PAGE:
Review of effects on public finances

Part of Finance (No. 3) Bill – in the House of Commons at 7:15 pm on 8th January 2019.

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Photo of Anne Main Anne Main Conservative, St Albans 7:15 pm, 8th January 2019

I wanted to have more time to be able to say what a great job the Government have been doing: a 43-year low for unemployment rates, 1,000 jobs a day created and bringing in the personal allowance upgrade even earlier. We do not have time to go through all that, but I believe that getting people into work and out of poverty is the way forward for many families.

The Government were absolutely right to target business rates as a way of helping the high street and small businesses, with a cut of 33% in rates for businesses with a rateable value of under £51,000. In areas like mine with high property values, however, it is not having the impact the Chancellor might have hoped. The new rate simply provides a cliff edge that penalises successful businesses in areas that are plagued by high property values. We must devise a system that helps small businesses and pubs to thrive, not just those with a low retail value. I recently met pub owners in my constituency who have been hit extremely hard by business rates. I have cut out an awful lot of my speech, but I am pleased to say that I have secured a Westminster Hall debate on this matter next Tuesday. I look forward to exploring the matter further with a Minister. Pubs in areas such as St Albans are seeing massive hikes in business rates, not the help that was intended.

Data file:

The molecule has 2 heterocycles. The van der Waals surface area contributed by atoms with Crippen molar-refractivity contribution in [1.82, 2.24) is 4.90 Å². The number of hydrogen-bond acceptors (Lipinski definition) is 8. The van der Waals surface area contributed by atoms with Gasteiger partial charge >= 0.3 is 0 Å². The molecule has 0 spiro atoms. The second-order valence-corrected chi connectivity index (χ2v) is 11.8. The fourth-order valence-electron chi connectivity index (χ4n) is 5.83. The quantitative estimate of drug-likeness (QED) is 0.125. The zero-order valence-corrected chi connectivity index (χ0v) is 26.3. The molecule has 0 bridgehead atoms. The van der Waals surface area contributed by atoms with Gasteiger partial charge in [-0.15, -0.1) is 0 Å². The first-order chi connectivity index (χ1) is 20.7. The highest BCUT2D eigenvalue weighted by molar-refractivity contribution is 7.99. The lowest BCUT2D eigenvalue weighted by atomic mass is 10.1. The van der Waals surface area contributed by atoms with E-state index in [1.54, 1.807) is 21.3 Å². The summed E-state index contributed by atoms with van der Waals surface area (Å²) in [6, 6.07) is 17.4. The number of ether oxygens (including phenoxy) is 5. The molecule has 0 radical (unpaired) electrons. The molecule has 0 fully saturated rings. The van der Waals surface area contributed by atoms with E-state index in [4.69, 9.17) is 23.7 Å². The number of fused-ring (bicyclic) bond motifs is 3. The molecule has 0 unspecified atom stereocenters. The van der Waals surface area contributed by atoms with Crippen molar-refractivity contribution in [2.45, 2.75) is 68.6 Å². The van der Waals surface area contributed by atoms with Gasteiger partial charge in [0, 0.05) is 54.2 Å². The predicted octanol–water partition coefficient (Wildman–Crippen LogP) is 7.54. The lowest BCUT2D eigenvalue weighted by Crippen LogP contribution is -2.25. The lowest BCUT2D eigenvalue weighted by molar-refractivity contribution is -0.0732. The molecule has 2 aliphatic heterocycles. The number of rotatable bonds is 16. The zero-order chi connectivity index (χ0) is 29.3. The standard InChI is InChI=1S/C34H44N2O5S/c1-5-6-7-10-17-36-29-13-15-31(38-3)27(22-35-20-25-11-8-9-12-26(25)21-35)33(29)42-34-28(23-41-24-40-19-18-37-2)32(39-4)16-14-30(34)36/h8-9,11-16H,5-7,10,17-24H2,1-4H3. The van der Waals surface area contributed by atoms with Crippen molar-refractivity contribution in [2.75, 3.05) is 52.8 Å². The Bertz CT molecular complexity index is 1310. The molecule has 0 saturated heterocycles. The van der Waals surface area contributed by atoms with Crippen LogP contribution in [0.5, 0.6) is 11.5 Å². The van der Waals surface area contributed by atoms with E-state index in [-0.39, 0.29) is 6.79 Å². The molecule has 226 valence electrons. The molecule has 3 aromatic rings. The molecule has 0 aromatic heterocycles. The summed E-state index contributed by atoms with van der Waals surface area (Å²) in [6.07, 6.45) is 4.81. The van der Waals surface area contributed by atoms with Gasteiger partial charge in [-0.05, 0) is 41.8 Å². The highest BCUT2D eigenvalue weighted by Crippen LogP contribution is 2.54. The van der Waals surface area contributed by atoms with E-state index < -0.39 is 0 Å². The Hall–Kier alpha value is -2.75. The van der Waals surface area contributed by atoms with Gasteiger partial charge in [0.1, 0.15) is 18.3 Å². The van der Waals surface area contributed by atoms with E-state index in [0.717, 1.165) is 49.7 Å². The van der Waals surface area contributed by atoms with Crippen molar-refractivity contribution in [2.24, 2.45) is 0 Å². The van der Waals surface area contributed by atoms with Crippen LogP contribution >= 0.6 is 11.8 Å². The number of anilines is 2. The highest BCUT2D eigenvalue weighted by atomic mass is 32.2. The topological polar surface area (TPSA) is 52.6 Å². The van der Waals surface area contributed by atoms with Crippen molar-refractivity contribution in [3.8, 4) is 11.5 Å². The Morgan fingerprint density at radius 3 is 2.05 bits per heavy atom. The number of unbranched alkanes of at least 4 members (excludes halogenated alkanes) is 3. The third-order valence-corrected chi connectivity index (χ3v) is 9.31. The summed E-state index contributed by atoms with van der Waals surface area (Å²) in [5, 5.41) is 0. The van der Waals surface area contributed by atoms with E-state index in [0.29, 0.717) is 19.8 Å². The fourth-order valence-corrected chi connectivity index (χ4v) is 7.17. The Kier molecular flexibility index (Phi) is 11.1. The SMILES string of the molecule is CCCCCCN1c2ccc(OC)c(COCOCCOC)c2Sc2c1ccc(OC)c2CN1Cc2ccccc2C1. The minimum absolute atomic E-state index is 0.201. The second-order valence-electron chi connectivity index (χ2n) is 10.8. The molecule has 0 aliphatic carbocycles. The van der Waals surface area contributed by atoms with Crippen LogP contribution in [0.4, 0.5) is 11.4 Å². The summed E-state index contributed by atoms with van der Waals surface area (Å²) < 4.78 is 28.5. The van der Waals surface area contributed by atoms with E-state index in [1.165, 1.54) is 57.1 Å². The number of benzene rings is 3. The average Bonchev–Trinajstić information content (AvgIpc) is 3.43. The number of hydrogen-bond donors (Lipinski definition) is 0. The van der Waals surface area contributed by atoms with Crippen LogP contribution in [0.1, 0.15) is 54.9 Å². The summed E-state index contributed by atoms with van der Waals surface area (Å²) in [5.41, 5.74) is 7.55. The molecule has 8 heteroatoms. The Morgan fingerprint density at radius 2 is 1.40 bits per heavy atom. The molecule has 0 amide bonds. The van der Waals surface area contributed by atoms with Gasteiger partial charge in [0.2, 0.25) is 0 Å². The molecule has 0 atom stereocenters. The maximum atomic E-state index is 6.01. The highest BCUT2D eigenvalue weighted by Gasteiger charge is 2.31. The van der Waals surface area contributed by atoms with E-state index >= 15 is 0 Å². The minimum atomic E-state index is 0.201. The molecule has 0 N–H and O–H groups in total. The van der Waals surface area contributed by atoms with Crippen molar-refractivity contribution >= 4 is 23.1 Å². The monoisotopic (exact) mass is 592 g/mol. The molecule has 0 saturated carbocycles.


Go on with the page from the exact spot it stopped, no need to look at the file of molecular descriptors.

Time is pressing, but I want to touch on new clause 26 tabled by Sir Edward Davey. I have serious concerns about the retrospective nature of the tax being collected. Several of my constituents have raised cases with me and I am extremely concerned about how the process has been handled. Many make the case that this was not illegal tax evasion; they were advised to use the scheme as a way of keeping more of their own money. It is worth remembering that these people are not employees. They take on more risk, with no sick pay, maternity pay or other forms of support offered to an employee. I want to give a couple of personal examples, because I think that is key and we have so little time.

One of my constituents, who worked as an IT professional in the FinTech industries, is being pursued for £900,000 by HMRC for the loan charge. He is extremely worried—many are on the brink emotionally—and this has put him and his family under considerable stress. He had been advised that what he had done was lawful and he considered it to be so. He told me, worryingly, that he tried to settle the case with HMRC for about £700,000, but that that had been rejected. Many people who find themselves in tax difficulties manage to make negotiated settlements with HMRC. It appears that this particular group of people are being treated very unfairly and are being left in the very difficult situation of not knowing exactly how much they owe or how quickly they have to pay.